I continue to be impressed with this YW.  This is the 5 th bread I have tried and they all have turned out much better than expected.  It's hard to tell when to put it in the oven because it doesn't rise much in proofing but it sure springs better than anything else when it hits the heat.  No steam at all this time and only a 10 minute bake.  Very impressive.  The crumb is so very open, soft and moist - even with the rye and WW.  I think I am ready for your baggies after this.  Still can't slash though.  I want to try some french bread too.

Thanks for you kind words, help and support.

isand66's picture
isand66

Great job DA....they look mouth watering.

I bet the chorizo takes them over the top!

dabrownman's picture
dabrownman

these bialy's I was thinking, is this something Ian would do?  The chorizo and caramelized onions do put these over the top.   I'm sure you will like these very much if you make them.    I think 3 pieces of pepper jack cheese would be the only change I would make.

isand66's picture
isand66

Your crumb structure looks perfect too!

dabrownman's picture
dabrownman

wee beasties are powerful, if oddly strange, for westerners.  Not much to show in the proof but, they can't be out-sprung in the oven with or without steam at any temperature. 

isand66's picture
isand66

I don't have any yeast water so I need your advise on how to adjust with SD starter or yeast.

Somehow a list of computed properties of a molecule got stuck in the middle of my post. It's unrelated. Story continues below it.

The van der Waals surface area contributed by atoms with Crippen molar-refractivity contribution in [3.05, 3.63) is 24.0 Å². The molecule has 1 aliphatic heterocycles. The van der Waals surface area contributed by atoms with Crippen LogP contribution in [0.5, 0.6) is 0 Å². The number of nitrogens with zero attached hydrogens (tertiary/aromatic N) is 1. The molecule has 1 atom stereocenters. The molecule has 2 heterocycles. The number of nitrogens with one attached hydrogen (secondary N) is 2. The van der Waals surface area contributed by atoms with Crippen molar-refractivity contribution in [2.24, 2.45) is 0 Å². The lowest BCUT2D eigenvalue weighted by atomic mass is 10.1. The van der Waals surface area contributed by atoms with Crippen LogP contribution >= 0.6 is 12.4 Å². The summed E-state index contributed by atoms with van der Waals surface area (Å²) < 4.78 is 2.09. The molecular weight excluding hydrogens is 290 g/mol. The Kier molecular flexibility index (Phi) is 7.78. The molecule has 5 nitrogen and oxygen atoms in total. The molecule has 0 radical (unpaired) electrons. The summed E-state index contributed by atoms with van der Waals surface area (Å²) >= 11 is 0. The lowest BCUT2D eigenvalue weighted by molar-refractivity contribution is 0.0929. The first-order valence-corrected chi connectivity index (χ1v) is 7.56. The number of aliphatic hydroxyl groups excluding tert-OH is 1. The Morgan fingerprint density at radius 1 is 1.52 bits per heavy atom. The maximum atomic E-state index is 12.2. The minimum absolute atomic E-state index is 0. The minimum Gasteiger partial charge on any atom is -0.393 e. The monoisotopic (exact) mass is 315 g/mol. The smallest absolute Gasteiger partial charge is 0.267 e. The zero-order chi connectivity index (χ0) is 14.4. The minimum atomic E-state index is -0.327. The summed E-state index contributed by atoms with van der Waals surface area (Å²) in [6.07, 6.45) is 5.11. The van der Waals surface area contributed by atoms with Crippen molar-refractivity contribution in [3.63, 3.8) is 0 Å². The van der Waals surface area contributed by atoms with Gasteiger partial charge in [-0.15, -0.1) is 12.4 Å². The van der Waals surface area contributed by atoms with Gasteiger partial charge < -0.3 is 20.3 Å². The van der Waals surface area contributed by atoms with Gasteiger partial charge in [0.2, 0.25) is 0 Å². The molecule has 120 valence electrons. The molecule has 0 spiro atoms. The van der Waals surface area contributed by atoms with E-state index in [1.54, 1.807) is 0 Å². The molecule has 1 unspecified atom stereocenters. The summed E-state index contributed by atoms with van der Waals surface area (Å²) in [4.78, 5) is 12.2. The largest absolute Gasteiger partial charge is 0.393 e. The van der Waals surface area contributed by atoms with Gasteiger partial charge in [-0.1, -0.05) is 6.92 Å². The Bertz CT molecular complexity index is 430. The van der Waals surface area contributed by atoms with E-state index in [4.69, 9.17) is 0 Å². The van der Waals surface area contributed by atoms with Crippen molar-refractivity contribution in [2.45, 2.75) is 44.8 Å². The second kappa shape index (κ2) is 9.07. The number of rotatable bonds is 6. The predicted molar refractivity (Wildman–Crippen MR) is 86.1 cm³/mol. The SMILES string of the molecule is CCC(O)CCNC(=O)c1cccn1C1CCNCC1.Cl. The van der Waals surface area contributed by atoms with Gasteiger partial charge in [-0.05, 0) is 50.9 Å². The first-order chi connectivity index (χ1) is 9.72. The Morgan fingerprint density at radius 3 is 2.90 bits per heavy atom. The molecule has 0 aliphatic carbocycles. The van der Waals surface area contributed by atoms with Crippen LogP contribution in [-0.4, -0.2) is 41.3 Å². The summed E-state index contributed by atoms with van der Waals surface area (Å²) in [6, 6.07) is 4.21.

dabrownman's picture
dabrownman

I would say the easiest way would be to replace yeast water, where ever it is in the recipe, with water.  Then I would take about 20g of SD starter and add in the the first levain build.  The first build would be 12 hours and the 2nd one would be 4-6 hours just like the YW recipe.    You could autolyse holding back the salt, or retard the dough what ever your preference.  That should do it .  This will give you about 6 bialys.

But then there is the more to the Ian spirit way - who would want a dozen bilays and 1/2 the mix to be  levain!

You could take the entire flour, water, yeast water replaced by water and other ingredients in my recipe and call that the dough build.  Then you could use the same weight and % of flours and water  in a new much larger levain that would equal the dough build and all you would do would be to build it as you normally do for you SD breads.  Then you would end up with 12 bialy's. - I wish I had made 12!   You would then be building your SD bread like you normally would.  Don't forget to double the salt, barley malt, molasses, butter, garlic chives.  But who knows what you will come up with for your filling - right?

I had a mistake in my recipe too that I will correct shortly.  I only used 1/4 pound of chorizo not 1/2 pound.  I will correct it shortly.

isand66's picture
isand66

Thanks DA...as soon as I have some time I will give this a try.  Too busy this weekend with the family coming over for a pizza party.  Going to break in my new Pizza Grill attachment.  Hopefully I will have a chance to mix something up on Sunday to bake Monday or Tuesday.

FlourChild's picture
FlourChild

Those look amazing!  Love the open crumb and combination of flavors.

dabrownman's picture
dabrownman